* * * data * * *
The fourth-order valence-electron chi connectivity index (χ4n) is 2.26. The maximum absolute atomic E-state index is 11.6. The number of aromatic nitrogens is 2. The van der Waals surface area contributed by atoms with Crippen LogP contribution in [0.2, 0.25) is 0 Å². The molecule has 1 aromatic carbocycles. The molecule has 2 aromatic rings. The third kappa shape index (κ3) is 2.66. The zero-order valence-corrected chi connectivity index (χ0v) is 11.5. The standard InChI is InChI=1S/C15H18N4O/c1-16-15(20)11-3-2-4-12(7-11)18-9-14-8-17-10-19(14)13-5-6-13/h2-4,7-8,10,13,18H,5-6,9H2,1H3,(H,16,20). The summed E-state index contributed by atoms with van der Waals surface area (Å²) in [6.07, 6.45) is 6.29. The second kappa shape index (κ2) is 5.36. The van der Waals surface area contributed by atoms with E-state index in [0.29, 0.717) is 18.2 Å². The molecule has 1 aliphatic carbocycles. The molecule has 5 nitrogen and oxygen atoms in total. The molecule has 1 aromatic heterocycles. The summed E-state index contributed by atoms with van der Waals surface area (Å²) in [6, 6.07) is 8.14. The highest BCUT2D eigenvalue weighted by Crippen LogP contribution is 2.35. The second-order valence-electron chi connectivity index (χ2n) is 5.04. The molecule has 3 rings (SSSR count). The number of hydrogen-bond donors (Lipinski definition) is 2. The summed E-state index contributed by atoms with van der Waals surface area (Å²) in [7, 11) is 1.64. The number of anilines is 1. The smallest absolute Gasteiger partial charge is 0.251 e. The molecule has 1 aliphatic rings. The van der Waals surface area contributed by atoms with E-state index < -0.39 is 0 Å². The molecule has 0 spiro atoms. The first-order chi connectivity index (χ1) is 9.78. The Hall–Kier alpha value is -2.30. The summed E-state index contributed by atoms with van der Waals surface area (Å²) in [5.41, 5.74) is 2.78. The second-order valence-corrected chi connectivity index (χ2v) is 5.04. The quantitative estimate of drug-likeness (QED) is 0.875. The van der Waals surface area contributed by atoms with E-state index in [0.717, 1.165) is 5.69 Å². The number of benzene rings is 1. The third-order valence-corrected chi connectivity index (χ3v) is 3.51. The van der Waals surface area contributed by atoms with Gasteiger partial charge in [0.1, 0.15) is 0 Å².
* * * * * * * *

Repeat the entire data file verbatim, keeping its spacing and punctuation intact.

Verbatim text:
The fourth-order valence-electron chi connectivity index (χ4n) is 2.26. The maximum absolute atomic E-state index is 11.6. The number of aromatic nitrogens is 2. The van der Waals surface area contributed by atoms with Crippen LogP contribution in [0.2, 0.25) is 0 Å². The molecule has 1 aromatic carbocycles. The molecule has 2 aromatic rings. The third kappa shape index (κ3) is 2.66. The zero-order valence-corrected chi connectivity index (χ0v) is 11.5. The standard InChI is InChI=1S/C15H18N4O/c1-16-15(20)11-3-2-4-12(7-11)18-9-14-8-17-10-19(14)13-5-6-13/h2-4,7-8,10,13,18H,5-6,9H2,1H3,(H,16,20). The summed E-state index contributed by atoms with van der Waals surface area (Å²) in [6.07, 6.45) is 6.29. The second kappa shape index (κ2) is 5.36. The van der Waals surface area contributed by atoms with E-state index in [0.29, 0.717) is 18.2 Å². The molecule has 1 aliphatic carbocycles. The molecule has 5 nitrogen and oxygen atoms in total. The molecule has 1 aromatic heterocycles. The summed E-state index contributed by atoms with van der Waals surface area (Å²) in [6, 6.07) is 8.14. The highest BCUT2D eigenvalue weighted by Crippen LogP contribution is 2.35. The second-order valence-electron chi connectivity index (χ2n) is 5.04. The molecule has 3 rings (SSSR count). The number of hydrogen-bond donors (Lipinski definition) is 2. The summed E-state index contributed by atoms with van der Waals surface area (Å²) in [7, 11) is 1.64. The number of anilines is 1. The smallest absolute Gasteiger partial charge is 0.251 e. The molecule has 1 aliphatic rings. The van der Waals surface area contributed by atoms with E-state index < -0.39 is 0 Å². The molecule has 0 spiro atoms. The first-order chi connectivity index (χ1) is 9.78. The Hall–Kier alpha value is -2.30. The summed E-state index contributed by atoms with van der Waals surface area (Å²) in [5.41, 5.74) is 2.78. The second-order valence-corrected chi connectivity index (χ2v) is 5.04. The quantitative estimate of drug-likeness (QED) is 0.875. The van der Waals surface area contributed by atoms with E-state index in [0.717, 1.165) is 5.69 Å². The number of benzene rings is 1. The third-order valence-corrected chi connectivity index (χ3v) is 3.51. The van der Waals surface area contributed by atoms with Gasteiger partial charge in [0.1, 0.15) is 0 Å².